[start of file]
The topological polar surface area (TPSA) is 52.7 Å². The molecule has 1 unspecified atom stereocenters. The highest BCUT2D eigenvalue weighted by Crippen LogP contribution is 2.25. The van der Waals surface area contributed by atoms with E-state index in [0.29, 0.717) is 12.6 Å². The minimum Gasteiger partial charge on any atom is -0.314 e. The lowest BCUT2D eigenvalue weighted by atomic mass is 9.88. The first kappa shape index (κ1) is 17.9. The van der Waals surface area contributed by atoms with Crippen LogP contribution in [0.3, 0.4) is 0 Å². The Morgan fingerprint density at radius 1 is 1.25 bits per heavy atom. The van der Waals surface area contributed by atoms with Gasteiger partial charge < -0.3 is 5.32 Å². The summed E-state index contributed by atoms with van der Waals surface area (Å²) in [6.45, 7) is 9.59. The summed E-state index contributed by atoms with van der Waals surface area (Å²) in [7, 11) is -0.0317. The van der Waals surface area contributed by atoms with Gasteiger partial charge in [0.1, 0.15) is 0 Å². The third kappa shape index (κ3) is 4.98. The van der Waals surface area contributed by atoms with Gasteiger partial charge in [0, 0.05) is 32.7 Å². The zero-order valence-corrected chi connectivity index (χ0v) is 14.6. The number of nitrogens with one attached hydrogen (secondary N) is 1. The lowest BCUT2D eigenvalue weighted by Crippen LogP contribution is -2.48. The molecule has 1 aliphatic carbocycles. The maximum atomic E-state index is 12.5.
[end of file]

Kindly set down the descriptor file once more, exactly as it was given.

The topological polar surface area (TPSA) is 52.7 Å². The molecule has 1 unspecified atom stereocenters. The highest BCUT2D eigenvalue weighted by Crippen LogP contribution is 2.25. The van der Waals surface area contributed by atoms with E-state index in [0.29, 0.717) is 12.6 Å². The minimum Gasteiger partial charge on any atom is -0.314 e. The lowest BCUT2D eigenvalue weighted by atomic mass is 9.88. The first kappa shape index (κ1) is 17.9. The van der Waals surface area contributed by atoms with Crippen LogP contribution in [0.3, 0.4) is 0 Å². The Morgan fingerprint density at radius 1 is 1.25 bits per heavy atom. The van der Waals surface area contributed by atoms with Gasteiger partial charge < -0.3 is 5.32 Å². The summed E-state index contributed by atoms with van der Waals surface area (Å²) in [6.45, 7) is 9.59. The summed E-state index contributed by atoms with van der Waals surface area (Å²) in [7, 11) is -0.0317. The van der Waals surface area contributed by atoms with Gasteiger partial charge in [0.1, 0.15) is 0 Å². The third kappa shape index (κ3) is 4.98. The van der Waals surface area contributed by atoms with Gasteiger partial charge in [0, 0.05) is 32.7 Å². The zero-order valence-corrected chi connectivity index (χ0v) is 14.6. The number of nitrogens with one attached hydrogen (secondary N) is 1. The lowest BCUT2D eigenvalue weighted by Crippen LogP contribution is -2.48. The molecule has 1 aliphatic carbocycles. The maximum atomic E-state index is 12.5.